These relations are uncovered by research conducted by atmospheric scientists, and while we understand these relationships, we cannot yet predict the occurrence of these key forcing mechanisms, such as the development of an El Niño.

Currently, there are no strong global patterns developing that allow for a confident prediction of our winter weather conditions.

There are equal chances our wintertime weather conditions will result in temperatures above, below or at average.

Category: Climate, Seasons

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How does the wind make waves on water?

Waves form as the wind’s energy is transferred to the surface of water.

A weak gusty wind can make ripples appear on smooth water. These ripples will dissipate quickly once the wind stops.

The size of a wind-generated wave depends on the following:

• The wind speed. The stronger the winds, the larger the force and, thus, the bigger the wave. The wind must also be constant, not just a wind gust here or there.

• The duration of the winds. The longer the wind blows over the open water, the larger the waves.

• The fetch. This is the distance of open water over which the wind blows. The longer the fetch, the larger the waves.

• The depth of the water also plays a role, as it is difficult to generate large waves in shallow water.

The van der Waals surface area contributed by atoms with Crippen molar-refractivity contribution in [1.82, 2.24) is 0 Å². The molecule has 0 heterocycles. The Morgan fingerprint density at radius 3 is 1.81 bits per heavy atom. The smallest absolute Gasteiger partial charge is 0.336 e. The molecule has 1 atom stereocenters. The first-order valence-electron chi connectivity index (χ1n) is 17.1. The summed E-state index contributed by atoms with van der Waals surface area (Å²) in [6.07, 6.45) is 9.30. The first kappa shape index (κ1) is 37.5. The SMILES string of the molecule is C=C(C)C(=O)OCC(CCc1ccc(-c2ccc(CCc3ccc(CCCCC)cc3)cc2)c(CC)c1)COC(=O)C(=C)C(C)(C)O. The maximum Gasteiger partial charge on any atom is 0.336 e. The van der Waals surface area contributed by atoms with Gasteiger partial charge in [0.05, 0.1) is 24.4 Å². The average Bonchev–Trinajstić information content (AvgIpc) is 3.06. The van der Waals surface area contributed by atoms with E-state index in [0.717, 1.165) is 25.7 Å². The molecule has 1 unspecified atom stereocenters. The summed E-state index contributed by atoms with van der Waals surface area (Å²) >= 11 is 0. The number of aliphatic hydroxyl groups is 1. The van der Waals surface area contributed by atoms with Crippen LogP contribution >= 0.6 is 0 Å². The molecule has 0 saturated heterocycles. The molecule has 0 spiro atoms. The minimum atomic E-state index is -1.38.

Waves in a deep lake or sea can be taller and last much longer.

Waves in the open ocean have been measured to be larger than 100 feet in height.

Waves in the Great Lakes have reached heights of 35 feet. The storm Sandy generated waves on Lake Michigan of 21.7 feet.

High sustained winds from one direction can push water up at one end of the lake, resulting in a storm surge.

Weather can also cause a seiche on the Great Lakes. In French, the word “seiche” means “to sway back and forth.”

An atmospheric disturbance causes waves to slosh back and forth between shores of the lake basin resulting in huge fluctuations of water levels in a short period of time.

Category: Phenomena

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What is baseball’s longest streak of games being rained out?

Baseball fans in our area are likely quite pleased with the persistent success of the 2014 Milwaukee Brewers who lead the National League Central by 1.5 games as of this morning.

Since the opening of Miller Park in 2001, Brewers fans have also enjoyed the certainty that a scheduled game will not be postponed due to rain.

Last week was the 105th anniversary of a most unusual baseball record as on Aug. 18, 1909, the Philadelphia Phillies endured their 10th consecutive rainout.

This rainy day was in Philadelphia, but the team had just returned from a “western” trip that began in St. Louis, moved to Cincinnati and then on to Pittsburgh.